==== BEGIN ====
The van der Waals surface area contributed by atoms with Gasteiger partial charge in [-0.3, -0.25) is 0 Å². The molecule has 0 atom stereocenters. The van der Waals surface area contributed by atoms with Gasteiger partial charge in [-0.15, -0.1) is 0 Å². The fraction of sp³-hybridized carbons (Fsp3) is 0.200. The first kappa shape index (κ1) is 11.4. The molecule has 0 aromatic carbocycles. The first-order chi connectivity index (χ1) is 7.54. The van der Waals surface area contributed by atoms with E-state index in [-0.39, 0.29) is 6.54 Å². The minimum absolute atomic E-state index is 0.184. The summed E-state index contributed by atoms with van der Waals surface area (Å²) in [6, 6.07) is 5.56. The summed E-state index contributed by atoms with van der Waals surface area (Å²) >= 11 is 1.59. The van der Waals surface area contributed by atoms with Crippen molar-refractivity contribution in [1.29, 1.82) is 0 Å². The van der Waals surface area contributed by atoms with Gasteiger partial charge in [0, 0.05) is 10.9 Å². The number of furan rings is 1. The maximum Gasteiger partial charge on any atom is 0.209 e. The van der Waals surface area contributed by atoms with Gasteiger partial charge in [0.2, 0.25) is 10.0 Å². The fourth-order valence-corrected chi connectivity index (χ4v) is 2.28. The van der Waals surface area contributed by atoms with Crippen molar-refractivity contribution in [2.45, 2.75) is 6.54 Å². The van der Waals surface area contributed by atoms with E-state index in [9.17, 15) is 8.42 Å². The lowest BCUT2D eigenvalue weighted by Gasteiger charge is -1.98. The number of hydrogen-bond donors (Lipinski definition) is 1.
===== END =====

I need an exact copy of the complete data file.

The van der Waals surface area contributed by atoms with Gasteiger partial charge in [-0.3, -0.25) is 0 Å². The molecule has 0 atom stereocenters. The van der Waals surface area contributed by atoms with Gasteiger partial charge in [-0.15, -0.1) is 0 Å². The fraction of sp³-hybridized carbons (Fsp3) is 0.200. The first kappa shape index (κ1) is 11.4. The molecule has 0 aromatic carbocycles. The first-order chi connectivity index (χ1) is 7.54. The van der Waals surface area contributed by atoms with E-state index in [-0.39, 0.29) is 6.54 Å². The minimum absolute atomic E-state index is 0.184. The summed E-state index contributed by atoms with van der Waals surface area (Å²) in [6, 6.07) is 5.56. The summed E-state index contributed by atoms with van der Waals surface area (Å²) >= 11 is 1.59. The van der Waals surface area contributed by atoms with Crippen molar-refractivity contribution in [1.29, 1.82) is 0 Å². The van der Waals surface area contributed by atoms with Gasteiger partial charge in [0, 0.05) is 10.9 Å². The number of furan rings is 1. The maximum Gasteiger partial charge on any atom is 0.209 e. The van der Waals surface area contributed by atoms with Gasteiger partial charge in [0.2, 0.25) is 10.0 Å². The fourth-order valence-corrected chi connectivity index (χ4v) is 2.28. The van der Waals surface area contributed by atoms with Crippen molar-refractivity contribution in [2.45, 2.75) is 6.54 Å². The van der Waals surface area contributed by atoms with E-state index in [9.17, 15) is 8.42 Å². The lowest BCUT2D eigenvalue weighted by Gasteiger charge is -1.98. The number of hydrogen-bond donors (Lipinski definition) is 1.